Correctly exponentiating a rational number by a real

I am working on a project to implement a rational number type which overloads as many intrinsic operators and procedures as I can stand to write tests for. I want to solicit opinions on how best to implement operator(**) for raising a rational number to a real power. I can think of two natural ways to do it

  1. Convert the rational number to a real (divide numerator by denominator) and then exponentiate the result.
  2. Exponentiate the numerator and denominator of the rational number separately, and then divide the two results. In the case of negative powers, swap the numerator and denominator first and raise them to a positive power.

Due to the finite precision of floating point, these two are not equivalent. I can come up with test cases which make either one look superior.

For example, consider the expression rational(2, 3)**(-3.0) representing raising 2/3 to the -3 power, which “ought to” result in 27/8. The true-mathematics result is exactly representable in floating point, but method #1 will not give it due to the inexact intermediate step in computing a floating-point approximation to 2/3. Method #2 will give the exact result, since the intermediate steps will all be exactly representable.

As a second example, consider the expression rational(1, 2)**3.14. Here, the rational number has an exact floating-point representation, but the exponent does not. The answer to 17 decimal places, compared with the above two methods is

  • exact: 0.11343989441464511
  • #1 (divide first): 0.11343989441464510
  • #2 (powers first): 0.11343989441464508

which points toward method #1 as being the more appropriate method. It would seem that when the exponent is not exactly representable, one is better off doing one inexact exponentiation rather than two.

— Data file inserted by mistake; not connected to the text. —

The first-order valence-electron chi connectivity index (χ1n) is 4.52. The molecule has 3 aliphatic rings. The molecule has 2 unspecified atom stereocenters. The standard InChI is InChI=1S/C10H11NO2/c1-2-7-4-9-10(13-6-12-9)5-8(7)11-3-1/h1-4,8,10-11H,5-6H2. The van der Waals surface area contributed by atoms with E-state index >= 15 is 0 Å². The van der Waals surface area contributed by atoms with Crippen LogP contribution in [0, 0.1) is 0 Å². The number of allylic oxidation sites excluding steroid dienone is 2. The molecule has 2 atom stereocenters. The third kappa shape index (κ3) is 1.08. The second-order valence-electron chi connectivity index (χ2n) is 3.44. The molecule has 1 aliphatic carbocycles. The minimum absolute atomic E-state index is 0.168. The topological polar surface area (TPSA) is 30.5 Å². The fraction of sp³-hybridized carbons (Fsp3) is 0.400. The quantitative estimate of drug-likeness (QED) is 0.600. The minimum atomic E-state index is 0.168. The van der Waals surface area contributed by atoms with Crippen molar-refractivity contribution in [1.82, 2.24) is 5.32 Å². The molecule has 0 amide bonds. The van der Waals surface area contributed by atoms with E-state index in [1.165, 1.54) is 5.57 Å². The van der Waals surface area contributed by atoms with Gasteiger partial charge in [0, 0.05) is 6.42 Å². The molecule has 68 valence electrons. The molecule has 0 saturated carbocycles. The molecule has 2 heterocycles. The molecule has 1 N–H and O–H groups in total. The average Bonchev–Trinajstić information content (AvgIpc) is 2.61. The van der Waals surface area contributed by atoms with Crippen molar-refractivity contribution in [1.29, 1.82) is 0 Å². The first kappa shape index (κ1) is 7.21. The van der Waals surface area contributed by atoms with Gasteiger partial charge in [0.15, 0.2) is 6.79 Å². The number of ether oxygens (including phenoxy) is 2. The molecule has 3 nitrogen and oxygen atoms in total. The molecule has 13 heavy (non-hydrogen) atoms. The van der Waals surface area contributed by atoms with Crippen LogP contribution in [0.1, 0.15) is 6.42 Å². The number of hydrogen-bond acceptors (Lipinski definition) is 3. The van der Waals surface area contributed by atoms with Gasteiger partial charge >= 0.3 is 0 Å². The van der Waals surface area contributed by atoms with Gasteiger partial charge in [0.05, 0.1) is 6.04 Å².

I checked what Julia does, since it has native rational numbers, and determined that it performs the division first (in the implementation, the rational is “promoted” to the type of the exponent). I’m curious what other languages with native rational numbers (or widely used libraries) elect to do. I’m also curious if any readers here have an intuitive sense for which behavior seems better.


Another question would be: is it possible to select automatically the best algorithm depending on the values?
knowing that numbers that can be represented exactly in IEEE 754 are:

  • integers (not too big),
  • rationals whose denominator is a power of 2 (with not too many decimals).

For your second example with a non-rational exponent, another approach is to perform the exponentiation in two steps: first for the integer part of the exponent using integer exponentiation and second for the remaining floating point part using floating point exponentiation.

A quick test shows that this gives: 0.113439894414645109366190922628… which is the closest double-precision floating-point number to the result when using more precision.

program test
  use iso_fortran_env, only: dp=>real64, int32
  implicit none

  real(dp) :: a, b, c

  a = 1.0_dp
  b = 2.0_dp

  c = a/b
  c = (c**int(3,int32))*(c**(0.14_dp))
  write(*,'(F70.50)') c

end program test

With floating-point computations involving irrational numbers especially, usually one can only achieve 2 of the following 3:

  • accuracy,
  • portability,
  • performance

If portability and performance are not as much of a concern (original post didn’t seem to indicate they were) as accuracy, then the simpleton approach can help with cases like the couple listed above:

   r = exp( a * log( p/q ) )

while it’s possible with this approach the portability won’t suffer as much either if one is using IEEE floating-point arithmetic only.


This is an old topic, but I wonder if one is splitting hairs here?

The program

program ratexp
implicit none
double precision x,y,z,p
integer j(2)
x = 1.0
y = 2.0
p = 3.14
z = (x/y)**p             ! 1st variant
j = transfer(z,j)
print '(1x2Z8)',j(2),j(1)
z = x**p/y**p            ! 2nd variant
j = transfer(z,j)
print '(1x2Z8)',j(2),j(1)
end program

seems to give the same results, whether the compiler generates x87 code or SSE2 code:


Even if one or two of the least significant bits differed, we should not regard that as bad.